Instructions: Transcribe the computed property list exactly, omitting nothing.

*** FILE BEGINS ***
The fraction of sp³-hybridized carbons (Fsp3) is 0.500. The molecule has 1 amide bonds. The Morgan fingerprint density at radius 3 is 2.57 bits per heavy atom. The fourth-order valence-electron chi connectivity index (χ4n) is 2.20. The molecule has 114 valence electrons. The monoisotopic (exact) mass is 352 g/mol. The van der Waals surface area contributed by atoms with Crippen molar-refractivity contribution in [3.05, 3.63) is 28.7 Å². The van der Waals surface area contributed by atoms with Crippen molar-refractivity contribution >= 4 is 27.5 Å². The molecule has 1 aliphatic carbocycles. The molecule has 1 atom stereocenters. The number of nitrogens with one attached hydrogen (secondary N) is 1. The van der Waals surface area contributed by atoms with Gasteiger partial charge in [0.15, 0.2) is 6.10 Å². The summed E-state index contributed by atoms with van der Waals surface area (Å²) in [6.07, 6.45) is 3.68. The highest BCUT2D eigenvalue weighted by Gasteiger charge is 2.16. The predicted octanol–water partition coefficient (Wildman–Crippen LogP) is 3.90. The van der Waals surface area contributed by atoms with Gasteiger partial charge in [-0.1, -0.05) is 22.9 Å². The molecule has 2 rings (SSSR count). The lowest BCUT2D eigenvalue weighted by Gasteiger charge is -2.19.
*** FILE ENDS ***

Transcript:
The fraction of sp³-hybridized carbons (Fsp3) is 0.500. The molecule has 1 amide bonds. The Morgan fingerprint density at radius 3 is 2.57 bits per heavy atom. The fourth-order valence-electron chi connectivity index (χ4n) is 2.20. The molecule has 114 valence electrons. The monoisotopic (exact) mass is 352 g/mol. The van der Waals surface area contributed by atoms with Crippen molar-refractivity contribution in [3.05, 3.63) is 28.7 Å². The van der Waals surface area contributed by atoms with Crippen molar-refractivity contribution >= 4 is 27.5 Å². The molecule has 1 aliphatic carbocycles. The molecule has 1 atom stereocenters. The number of nitrogens with one attached hydrogen (secondary N) is 1. The van der Waals surface area contributed by atoms with Gasteiger partial charge in [0.15, 0.2) is 6.10 Å². The summed E-state index contributed by atoms with van der Waals surface area (Å²) in [6.07, 6.45) is 3.68. The highest BCUT2D eigenvalue weighted by Gasteiger charge is 2.16. The predicted octanol–water partition coefficient (Wildman–Crippen LogP) is 3.90. The van der Waals surface area contributed by atoms with Gasteiger partial charge in [-0.1, -0.05) is 22.9 Å². The molecule has 2 rings (SSSR count). The lowest BCUT2D eigenvalue weighted by Gasteiger charge is -2.19.